|June 11, 2001|
Reality Check For New Grads
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Nonprofit health-care organization Sutter Health says the economy hasn't slowed its plans to bring on more IT people, but it's wary of new graduates, says Keith Vencel, product managers, employment, for the Sacramento, Calif., company. Sutter, which had 55 IT positions open at the beginning of the year, still has 12 vacancies, ranging from desktop support to network security.
That doesn't mean that the company, which fills a lot of its openings through referral programs, has many positions open for college grads. "We want people with experience somewhere," Vencel says. "The foundation isn't as strong with people right out of college." He has hired three recent grads, and acknowledges that the class of 2001 is better prepared than preceding generations because students are likely to have solid backgrounds in business and technology.
Regardless of hiring plans, the surplus of IT talent from layoffs and failed dot-coms has created a recruiter's market. IT organizations can attract experienced people who wouldn't have given them a second glance last year--and can bring them aboard at lower salaries.
One New York animation and design startup recently laid off HTML programmers earning $80,000 a year because it could now pick up programmers with similar experience for $60,000. "It's definitely more competitive for IT jobs than it was last year because our students are competing with displaced employees," says Jamie King, head of career services at the University of Texas at Austin.
Sindhwani, who's graduating from Ohio State, was told by a local software developer that the company is no longer hiring entry-level IT workers.
Abhi Sindhwani, who's graduating from Ohio State University's undergrad IS program, was told by a Columbus, Ohio, software developer that it was no longer hiring entry-level IT workers. When Sindhwani, who has interned for a number of midsize IT firms, asked why it should exclude him, the recruiting manager confided she could get a newly laid-off worker with two years experience for the same price. That strategy is affecting not only permanent positions but also the internships that MBAs and IS majors depend on for summer income and as career stepping stones. Even internships may not lead to permanent jobs anymore, as Rosi and other recent grads are finding out (see story, "Getting Value From Your IT Interns").
PricewaterhouseCoopers' Hamlet says it still has 60 undergraduate interns and 40 MBA interns. But some companies missed the chance to hire interns instead of long-term employees for high salaries. "A lot of the local firms were unable to forecast their needs for summer interns and are now realizing that having a hired gun for 10 to 12 weeks is a good idea," says Austin Power CEO Trominski. Some interns are working for less pay than in previous years, and many of the open internships are unpaid, she says. In previous years, internships, particularly on the MBA level, were almost never unpaid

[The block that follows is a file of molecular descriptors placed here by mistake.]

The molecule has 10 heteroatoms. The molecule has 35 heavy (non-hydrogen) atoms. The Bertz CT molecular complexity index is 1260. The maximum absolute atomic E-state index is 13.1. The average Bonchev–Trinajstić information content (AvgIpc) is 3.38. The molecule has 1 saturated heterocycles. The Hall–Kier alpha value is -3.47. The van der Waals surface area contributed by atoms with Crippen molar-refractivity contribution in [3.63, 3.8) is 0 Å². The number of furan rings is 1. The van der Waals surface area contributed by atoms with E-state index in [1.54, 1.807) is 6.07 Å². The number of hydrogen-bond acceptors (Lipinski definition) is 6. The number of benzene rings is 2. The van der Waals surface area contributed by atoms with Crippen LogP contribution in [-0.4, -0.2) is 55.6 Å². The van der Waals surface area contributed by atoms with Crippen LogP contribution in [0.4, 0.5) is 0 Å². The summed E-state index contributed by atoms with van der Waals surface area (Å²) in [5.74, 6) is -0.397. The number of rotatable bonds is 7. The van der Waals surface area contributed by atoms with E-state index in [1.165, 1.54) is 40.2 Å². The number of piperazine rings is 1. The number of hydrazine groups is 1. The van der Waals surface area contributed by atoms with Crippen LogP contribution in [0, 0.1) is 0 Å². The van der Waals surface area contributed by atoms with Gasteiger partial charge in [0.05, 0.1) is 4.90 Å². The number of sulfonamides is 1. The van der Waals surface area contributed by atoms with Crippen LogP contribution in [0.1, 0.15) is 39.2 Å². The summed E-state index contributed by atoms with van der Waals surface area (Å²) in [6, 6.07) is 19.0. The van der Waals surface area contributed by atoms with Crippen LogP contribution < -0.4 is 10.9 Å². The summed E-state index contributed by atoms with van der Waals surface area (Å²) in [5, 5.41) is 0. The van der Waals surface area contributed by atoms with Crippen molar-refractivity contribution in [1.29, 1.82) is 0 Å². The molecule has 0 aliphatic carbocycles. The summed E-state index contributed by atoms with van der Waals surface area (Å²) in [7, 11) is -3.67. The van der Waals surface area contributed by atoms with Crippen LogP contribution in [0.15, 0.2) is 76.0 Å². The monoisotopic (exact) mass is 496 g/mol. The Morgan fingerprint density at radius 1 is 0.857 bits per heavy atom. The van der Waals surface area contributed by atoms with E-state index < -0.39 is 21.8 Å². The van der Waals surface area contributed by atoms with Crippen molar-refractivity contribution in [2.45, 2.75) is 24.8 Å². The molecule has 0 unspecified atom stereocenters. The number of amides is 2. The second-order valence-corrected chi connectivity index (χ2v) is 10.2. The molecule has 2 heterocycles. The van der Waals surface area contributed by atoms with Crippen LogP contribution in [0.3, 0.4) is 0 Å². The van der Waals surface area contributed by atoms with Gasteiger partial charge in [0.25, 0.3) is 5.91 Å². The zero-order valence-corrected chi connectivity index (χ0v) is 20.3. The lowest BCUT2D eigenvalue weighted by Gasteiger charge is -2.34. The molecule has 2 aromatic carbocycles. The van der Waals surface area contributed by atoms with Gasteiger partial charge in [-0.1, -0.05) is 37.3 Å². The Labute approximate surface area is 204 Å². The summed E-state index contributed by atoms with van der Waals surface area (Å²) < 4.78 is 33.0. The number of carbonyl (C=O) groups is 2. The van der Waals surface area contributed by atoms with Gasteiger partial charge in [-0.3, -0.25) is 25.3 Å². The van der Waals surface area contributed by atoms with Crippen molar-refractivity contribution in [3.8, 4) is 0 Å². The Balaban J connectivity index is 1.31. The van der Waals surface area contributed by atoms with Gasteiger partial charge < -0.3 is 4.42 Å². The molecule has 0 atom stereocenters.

Job qualifications also vary in this confused market where unemployment is low and supply is high. For example, King says that businesses want well-rounded candidates with a grasp of technology and business skills and knowledge of financial matters. "When the economy turns down, they want to try to find people who can tell them how to make more money with what they've already got," she says.
PricewaterhouseCoopers, on the other hand, is turning away from MBAs, who used to make up much of its new hires, in favor of candidates with strong computer science and IS backgrounds. That reflects a companywide philosophy change as much as the economic downturn, Hamlet says. While the company doesn't expect expertise in specific IT areas such as customer relationship-management or enterprise resource planning, it typically looks for people with basic technology skills in Java and C++.
Sutter Health would love to have grads with prior business experience in health care but is settling for candidates with technology skills, such as general IT knowledge about servers and desktops or programming languages and firewall expertise.
One thing that remains constant is that recruiters are looking for candidates with as much experience as possible. This means that life could get tough for students who went straight through school without taking time for internships or to learn practical skills. Brigham Young University undergrad Collin Sloan, who just earned a degree in MIS, says he hears about internships repeatedly at job interviews. "The trouble I'm running into is that there are tons of jobs out there, but they need people with experience."
Sloan's chosen field, Web development, isn't known for requiring a lot of experience, and he has all the basics--but most companies now are asking for more. He's amassing some of that experience with an internship at Novell, a neighbor of the Provo, Utah, university. Sloan would like the internship to turn into something permanent, but a companywide hiring freeze has kept that from happening.Photo by Sindhwani by Roger Mastroianni
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